Signs of optimism are emerging for certain sectors in China’s equity market amid a recent bottoming out in macro data and a flurry of policy support.
Relaxations in the property sector, a reduction in stamp duty for equity trading and cuts to personal income tax that were greater than investor expectations are among key drivers for a potential turnaround in sentiment, according to UBS.
“We see several signs which historically would have suggested that the equity market may have bottomed out,” said James Wang, head of China strategy for UBS Investment Bank Research. He also pointed to some easing in geopolitical tension, with increased frequency of communication between government officials.
Other market commentators also see promising signals from recent economic figures. According to David Chao, global market strategist for Asia Pacific ex-Japan at Invesco, the latest data from China surprised on the upside and shows the economy could be on surer footing.
“Many indicators show that growth has stabilised after a disappointing second quarter and that the economy is set to improve over the coming month as stimulus measures take hold,” he added.
While Wang added that share prices remain soft, with major Chinese equity indices now below the level just before the July Politburo meeting, this scenario is to be expected.
“In our view, this divergence between fundamentals and share price performances may be the result of weak sentiment, which takes time to turn,” he explained.
In general, Chao is gaining confidence again in what he calls the Chinese economy’s main propellers – manufacturing, investment and consumption. “[They] are starting to throw off a bit of the previous month’s malaise. I suspect that the worst may already be over and even without a stimulus bazooka, a recovery, albeit an uneven and shallow one, is already well on its way.”
Looking past the headlines
The historical evidence that the equity market may have bottomed out includes significant monthly foreign outflows from A-shares, low trading turnover in A-shares, high levels of short selling turnover in H-shares and both the RMB exchange rate and 10-year government bond yields being at extreme levels.
In addition, economic fundamentals such as manufacturing PMI and credit impulse have shown improving trends.
UBS’ Wang also highlights the possibility that much of the below-expectation earnings for the second quarter can be explained by write-offs in the property sector and weak upstream earnings as commodity prices fell.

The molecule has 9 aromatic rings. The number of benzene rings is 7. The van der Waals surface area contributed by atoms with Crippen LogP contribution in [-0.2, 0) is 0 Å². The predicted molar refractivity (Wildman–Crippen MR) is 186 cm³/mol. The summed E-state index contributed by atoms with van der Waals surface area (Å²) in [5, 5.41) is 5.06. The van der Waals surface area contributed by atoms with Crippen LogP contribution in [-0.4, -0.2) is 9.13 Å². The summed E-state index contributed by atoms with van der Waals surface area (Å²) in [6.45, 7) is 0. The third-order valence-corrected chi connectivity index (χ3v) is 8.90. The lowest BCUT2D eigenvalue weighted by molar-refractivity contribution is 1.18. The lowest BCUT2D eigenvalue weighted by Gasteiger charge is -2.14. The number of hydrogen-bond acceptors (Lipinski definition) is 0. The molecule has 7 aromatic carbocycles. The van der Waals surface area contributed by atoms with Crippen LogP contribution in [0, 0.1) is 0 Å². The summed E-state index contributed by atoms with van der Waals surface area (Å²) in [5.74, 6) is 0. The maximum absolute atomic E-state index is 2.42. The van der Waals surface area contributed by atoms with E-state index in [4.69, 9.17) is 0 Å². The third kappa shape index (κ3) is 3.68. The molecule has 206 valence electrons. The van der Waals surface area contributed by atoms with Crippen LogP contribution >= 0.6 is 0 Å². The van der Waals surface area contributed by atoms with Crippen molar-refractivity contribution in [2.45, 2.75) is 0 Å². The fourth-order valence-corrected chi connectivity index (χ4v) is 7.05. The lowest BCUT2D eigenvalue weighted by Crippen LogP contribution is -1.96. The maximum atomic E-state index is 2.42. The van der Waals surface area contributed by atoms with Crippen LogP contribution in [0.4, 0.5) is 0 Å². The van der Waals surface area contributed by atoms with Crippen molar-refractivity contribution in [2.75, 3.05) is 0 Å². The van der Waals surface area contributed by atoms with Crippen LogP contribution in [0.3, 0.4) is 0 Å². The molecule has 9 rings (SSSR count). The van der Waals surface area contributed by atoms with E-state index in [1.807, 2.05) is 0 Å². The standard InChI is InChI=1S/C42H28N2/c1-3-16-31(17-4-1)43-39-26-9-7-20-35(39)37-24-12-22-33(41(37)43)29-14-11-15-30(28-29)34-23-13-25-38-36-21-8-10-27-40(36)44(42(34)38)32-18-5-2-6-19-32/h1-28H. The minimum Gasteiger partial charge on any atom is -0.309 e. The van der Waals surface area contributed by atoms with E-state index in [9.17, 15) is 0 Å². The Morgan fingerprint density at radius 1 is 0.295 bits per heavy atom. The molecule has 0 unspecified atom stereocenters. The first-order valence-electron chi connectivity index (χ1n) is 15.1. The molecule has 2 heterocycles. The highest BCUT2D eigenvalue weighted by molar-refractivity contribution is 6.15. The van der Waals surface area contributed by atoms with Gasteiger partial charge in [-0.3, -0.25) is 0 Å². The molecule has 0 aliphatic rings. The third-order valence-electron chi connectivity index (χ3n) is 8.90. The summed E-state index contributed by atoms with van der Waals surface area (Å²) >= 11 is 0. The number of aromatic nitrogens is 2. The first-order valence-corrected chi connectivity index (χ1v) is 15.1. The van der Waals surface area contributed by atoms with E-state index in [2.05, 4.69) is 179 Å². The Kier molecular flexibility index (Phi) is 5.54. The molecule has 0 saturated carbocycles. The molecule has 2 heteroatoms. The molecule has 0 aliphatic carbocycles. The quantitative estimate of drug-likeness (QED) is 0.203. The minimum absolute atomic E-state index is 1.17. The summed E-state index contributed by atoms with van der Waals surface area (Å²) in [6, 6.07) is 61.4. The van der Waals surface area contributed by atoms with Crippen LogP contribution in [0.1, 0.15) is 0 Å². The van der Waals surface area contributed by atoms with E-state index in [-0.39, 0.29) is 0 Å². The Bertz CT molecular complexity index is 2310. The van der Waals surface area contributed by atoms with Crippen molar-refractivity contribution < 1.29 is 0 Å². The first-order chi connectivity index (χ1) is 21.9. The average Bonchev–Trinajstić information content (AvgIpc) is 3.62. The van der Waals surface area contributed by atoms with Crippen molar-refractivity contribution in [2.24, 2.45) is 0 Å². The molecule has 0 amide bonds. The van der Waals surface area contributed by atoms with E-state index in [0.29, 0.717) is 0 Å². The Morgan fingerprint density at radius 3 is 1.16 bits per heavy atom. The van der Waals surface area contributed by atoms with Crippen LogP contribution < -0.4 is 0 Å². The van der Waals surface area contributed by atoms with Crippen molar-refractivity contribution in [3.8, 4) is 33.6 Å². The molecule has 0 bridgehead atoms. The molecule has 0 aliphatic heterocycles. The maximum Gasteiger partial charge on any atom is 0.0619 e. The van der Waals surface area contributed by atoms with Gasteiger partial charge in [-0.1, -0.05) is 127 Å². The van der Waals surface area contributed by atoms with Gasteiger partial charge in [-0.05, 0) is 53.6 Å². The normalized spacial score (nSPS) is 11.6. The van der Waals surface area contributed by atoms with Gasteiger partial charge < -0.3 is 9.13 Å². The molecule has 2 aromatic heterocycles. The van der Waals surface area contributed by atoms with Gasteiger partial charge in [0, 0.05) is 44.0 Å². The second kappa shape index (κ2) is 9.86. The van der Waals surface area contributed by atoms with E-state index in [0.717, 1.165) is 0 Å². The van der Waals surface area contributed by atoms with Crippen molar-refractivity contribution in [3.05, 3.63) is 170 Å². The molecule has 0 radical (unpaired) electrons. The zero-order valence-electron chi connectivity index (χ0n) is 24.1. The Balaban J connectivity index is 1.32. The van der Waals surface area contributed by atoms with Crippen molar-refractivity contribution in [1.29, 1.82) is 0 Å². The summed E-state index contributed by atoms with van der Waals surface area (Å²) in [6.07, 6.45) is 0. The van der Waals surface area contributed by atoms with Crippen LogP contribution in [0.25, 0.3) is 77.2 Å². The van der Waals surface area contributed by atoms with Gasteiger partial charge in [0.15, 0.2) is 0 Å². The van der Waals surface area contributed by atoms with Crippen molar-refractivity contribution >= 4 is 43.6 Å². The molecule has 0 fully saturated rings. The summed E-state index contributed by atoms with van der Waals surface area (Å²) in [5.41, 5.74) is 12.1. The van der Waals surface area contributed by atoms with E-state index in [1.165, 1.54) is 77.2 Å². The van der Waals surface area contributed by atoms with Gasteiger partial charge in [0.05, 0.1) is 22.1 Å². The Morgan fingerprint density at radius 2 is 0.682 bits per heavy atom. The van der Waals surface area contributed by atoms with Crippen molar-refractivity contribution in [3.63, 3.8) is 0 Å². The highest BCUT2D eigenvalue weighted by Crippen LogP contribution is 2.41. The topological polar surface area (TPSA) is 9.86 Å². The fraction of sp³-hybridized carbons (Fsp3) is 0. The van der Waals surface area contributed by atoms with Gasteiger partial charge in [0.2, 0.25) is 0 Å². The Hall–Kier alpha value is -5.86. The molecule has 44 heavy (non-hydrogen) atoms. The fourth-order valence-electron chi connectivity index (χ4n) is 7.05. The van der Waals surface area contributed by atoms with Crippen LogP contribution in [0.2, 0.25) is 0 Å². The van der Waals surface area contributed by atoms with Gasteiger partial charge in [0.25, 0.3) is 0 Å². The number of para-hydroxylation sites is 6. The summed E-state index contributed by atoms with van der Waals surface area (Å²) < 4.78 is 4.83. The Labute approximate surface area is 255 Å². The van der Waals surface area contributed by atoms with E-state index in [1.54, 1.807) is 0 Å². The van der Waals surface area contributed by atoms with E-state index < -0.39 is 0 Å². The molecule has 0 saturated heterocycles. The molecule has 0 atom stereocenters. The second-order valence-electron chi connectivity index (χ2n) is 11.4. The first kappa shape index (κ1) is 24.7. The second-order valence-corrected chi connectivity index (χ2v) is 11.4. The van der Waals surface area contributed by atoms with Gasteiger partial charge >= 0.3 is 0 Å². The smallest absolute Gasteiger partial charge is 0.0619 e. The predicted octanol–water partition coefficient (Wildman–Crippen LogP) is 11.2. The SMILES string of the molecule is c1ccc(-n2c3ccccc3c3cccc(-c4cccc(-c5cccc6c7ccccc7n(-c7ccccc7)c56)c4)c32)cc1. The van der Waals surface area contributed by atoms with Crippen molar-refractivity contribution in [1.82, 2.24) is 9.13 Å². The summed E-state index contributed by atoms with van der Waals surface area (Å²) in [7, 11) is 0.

“Excluding the property sector, downstream earnings grew 15% YoY as gross margin recovered with consumer companies’ earnings up 14% YoY and autos, healthcare and defensives, [including] utilities and telecom, also seeing robust trends,” he said.
In particular, Chao at Invesco believes the bright spot is the pick-up in consumption, which could suggest that household sentiment has started to turn.
At the same time, internet companies, which make up roughly 40% of the index, grew over 70% from lower costs.
“Our analyses on historical episodes during market troughs suggest that the subsequent best performing sectors included internet (e-commerce) and various consumer sub-sectors such as restaurants, leisure and beer,” added Wang.
As a result, the bank’s portfolio construction is geared towards those sectors, plus it has included expressways for defensiveness.
By contrast, on Wang’s least-preferred list are airlines, banks, materials and autos.
The only caveat on the final sector is in the electric vehicle (EV) space, where Morningstar, for example, is positive. The firm sees selected buying opportunities on an improving sales and profitability outlook.
China sold 5.1 million units of passenger new energy vehicles (NEVs) in the first eight months of this year, with NEV penetration, as a percentage of total vehicle sales, reaching 32%.
“We think the market is still underappreciating the improving outlook for sales growth and profitability for the China NEV manufacturers,” said Morningstar equity analyst Vincent Sun. “After factoring in the potential recovery of delivery growth and profit margins for the second half of 2023, we believe shares of selected automakers under our coverage remain undervalued even after the rebound off second-quarter lows. Forward price/sales ratios remain undemanding.”